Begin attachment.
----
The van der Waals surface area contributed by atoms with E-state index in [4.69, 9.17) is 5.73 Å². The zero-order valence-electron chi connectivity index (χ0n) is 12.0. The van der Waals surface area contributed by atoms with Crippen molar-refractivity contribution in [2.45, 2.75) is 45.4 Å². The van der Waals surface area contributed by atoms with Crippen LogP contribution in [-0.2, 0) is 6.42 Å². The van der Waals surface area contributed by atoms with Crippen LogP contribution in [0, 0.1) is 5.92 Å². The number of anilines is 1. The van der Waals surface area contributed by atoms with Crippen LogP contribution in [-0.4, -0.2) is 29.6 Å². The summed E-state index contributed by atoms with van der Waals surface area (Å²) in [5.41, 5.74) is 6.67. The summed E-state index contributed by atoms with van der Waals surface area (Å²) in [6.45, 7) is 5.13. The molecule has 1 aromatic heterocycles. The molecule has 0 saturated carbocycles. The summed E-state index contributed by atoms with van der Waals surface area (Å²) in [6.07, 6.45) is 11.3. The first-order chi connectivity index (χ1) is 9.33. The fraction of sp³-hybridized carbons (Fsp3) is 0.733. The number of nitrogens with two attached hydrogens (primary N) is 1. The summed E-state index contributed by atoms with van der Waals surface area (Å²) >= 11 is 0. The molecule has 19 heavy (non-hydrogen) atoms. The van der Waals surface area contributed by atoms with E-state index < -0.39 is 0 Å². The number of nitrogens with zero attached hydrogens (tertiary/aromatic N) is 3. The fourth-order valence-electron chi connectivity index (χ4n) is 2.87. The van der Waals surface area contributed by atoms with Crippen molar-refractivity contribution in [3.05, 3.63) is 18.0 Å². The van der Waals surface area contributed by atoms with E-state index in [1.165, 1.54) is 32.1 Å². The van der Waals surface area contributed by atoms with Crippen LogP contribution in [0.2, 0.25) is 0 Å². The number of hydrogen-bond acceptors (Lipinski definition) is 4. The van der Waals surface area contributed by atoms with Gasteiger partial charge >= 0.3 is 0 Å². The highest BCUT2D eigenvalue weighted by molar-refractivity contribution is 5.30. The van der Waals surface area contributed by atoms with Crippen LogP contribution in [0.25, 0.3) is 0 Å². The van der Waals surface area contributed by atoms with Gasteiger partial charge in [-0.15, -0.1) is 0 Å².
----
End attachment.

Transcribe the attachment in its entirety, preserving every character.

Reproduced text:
The van der Waals surface area contributed by atoms with E-state index in [4.69, 9.17) is 5.73 Å². The zero-order valence-electron chi connectivity index (χ0n) is 12.0. The van der Waals surface area contributed by atoms with Crippen molar-refractivity contribution in [2.45, 2.75) is 45.4 Å². The van der Waals surface area contributed by atoms with Crippen LogP contribution in [-0.2, 0) is 6.42 Å². The van der Waals surface area contributed by atoms with Crippen LogP contribution in [0, 0.1) is 5.92 Å². The number of anilines is 1. The van der Waals surface area contributed by atoms with Crippen LogP contribution in [-0.4, -0.2) is 29.6 Å². The summed E-state index contributed by atoms with van der Waals surface area (Å²) in [5.41, 5.74) is 6.67. The summed E-state index contributed by atoms with van der Waals surface area (Å²) in [6.45, 7) is 5.13. The molecule has 1 aromatic heterocycles. The molecule has 0 saturated carbocycles. The summed E-state index contributed by atoms with van der Waals surface area (Å²) in [6.07, 6.45) is 11.3. The first-order chi connectivity index (χ1) is 9.33. The fraction of sp³-hybridized carbons (Fsp3) is 0.733. The number of nitrogens with two attached hydrogens (primary N) is 1. The summed E-state index contributed by atoms with van der Waals surface area (Å²) >= 11 is 0. The molecule has 19 heavy (non-hydrogen) atoms. The van der Waals surface area contributed by atoms with E-state index < -0.39 is 0 Å². The number of nitrogens with zero attached hydrogens (tertiary/aromatic N) is 3. The fourth-order valence-electron chi connectivity index (χ4n) is 2.87. The van der Waals surface area contributed by atoms with Crippen molar-refractivity contribution in [3.05, 3.63) is 18.0 Å². The van der Waals surface area contributed by atoms with E-state index in [1.165, 1.54) is 32.1 Å². The van der Waals surface area contributed by atoms with Crippen LogP contribution in [0.2, 0.25) is 0 Å². The number of hydrogen-bond acceptors (Lipinski definition) is 4. The van der Waals surface area contributed by atoms with Gasteiger partial charge >= 0.3 is 0 Å². The highest BCUT2D eigenvalue weighted by molar-refractivity contribution is 5.30. The van der Waals surface area contributed by atoms with Crippen LogP contribution in [0.25, 0.3) is 0 Å². The van der Waals surface area contributed by atoms with Gasteiger partial charge in [-0.15, -0.1) is 0 Å².